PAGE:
One of the mysteries of the English language finally explained.
1A stitch of thread or a wire staple passed through the fold of a magazine or booklet.
- ‘Volumes 3 and 4 were put out as saddle-stitched booklets.’
- ‘Another popular method of binding is the saddle stitch booklet.’
- ‘The limitations of a saddle-stitched book shackle Business Week to a maximum of 364 pages.’
- ‘Saddle-stitch is generally less expensive and may be used to bind smaller books, up to a maximum of ninety-six pages.’
- ‘Depending on manuscript length and your chosen typeface, you select your book size, number of pages, hardcover or paperback, perfect-bound or saddle-stitch.’
- 1.1 (in needlework) a decorative stitch made with long stitches on the upper side of the cloth alternated with short stitches on the underside.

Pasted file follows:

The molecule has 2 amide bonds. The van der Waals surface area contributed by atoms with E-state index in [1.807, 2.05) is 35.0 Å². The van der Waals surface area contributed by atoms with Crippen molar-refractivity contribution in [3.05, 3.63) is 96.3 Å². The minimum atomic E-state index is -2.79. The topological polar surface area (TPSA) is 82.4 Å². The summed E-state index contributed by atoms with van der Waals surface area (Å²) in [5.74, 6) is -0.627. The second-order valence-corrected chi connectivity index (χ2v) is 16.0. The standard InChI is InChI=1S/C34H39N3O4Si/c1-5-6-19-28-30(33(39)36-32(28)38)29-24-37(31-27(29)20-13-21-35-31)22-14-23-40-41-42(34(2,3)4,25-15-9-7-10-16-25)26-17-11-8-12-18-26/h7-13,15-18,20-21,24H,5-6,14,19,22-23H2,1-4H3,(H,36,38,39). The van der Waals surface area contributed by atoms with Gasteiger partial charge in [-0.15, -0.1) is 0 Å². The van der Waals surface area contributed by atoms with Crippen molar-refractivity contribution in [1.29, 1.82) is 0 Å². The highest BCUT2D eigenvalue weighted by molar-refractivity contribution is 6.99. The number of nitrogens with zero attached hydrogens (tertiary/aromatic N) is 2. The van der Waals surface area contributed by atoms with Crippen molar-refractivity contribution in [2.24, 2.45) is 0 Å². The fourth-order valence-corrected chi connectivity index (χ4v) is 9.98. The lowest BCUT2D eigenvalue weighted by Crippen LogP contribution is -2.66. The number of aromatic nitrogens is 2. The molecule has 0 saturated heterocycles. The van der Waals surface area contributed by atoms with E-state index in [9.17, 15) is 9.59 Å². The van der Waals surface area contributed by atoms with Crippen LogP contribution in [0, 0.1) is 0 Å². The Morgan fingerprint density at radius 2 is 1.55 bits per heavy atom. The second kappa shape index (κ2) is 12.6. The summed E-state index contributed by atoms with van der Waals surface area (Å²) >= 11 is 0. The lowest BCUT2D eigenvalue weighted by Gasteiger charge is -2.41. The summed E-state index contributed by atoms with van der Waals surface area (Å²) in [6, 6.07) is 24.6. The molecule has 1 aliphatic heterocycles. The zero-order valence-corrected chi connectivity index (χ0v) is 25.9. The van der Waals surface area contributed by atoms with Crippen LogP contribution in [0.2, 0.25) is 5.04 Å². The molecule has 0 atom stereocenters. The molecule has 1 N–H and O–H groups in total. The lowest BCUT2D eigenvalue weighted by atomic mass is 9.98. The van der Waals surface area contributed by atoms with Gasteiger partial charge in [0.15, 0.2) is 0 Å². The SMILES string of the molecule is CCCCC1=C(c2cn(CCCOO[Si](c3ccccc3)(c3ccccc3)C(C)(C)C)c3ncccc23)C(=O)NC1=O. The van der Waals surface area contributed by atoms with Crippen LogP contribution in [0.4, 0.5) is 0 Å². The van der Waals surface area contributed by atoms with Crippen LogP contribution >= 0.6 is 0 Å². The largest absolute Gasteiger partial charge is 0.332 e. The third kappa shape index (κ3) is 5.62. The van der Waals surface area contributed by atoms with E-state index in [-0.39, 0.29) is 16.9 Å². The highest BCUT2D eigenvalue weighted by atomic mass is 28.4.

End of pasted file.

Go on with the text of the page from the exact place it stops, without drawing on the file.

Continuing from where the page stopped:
- ‘The seams of shoes were sewn in a variety of methods with either a single needle or two needles at the opposite ends of the same thread - a stitch known as ‘saddle stitch’.’
Sew with a saddle stitch.
- ‘Classic craftsman-ship and saddle-stitching - Tod's autumn/winter collection for 2003-04 mixes the designer's great sense of tradition with modern and sophisticated elements.’
- ‘Zalman King's Delta of Venus and its irredeemably adolescent auteur are hereby sentenced to six months saddle-stitching - by hand, with an ivory needle - leather-bound volumes of Lady Chatterley's Lover, which this wants to be, but isn't.’
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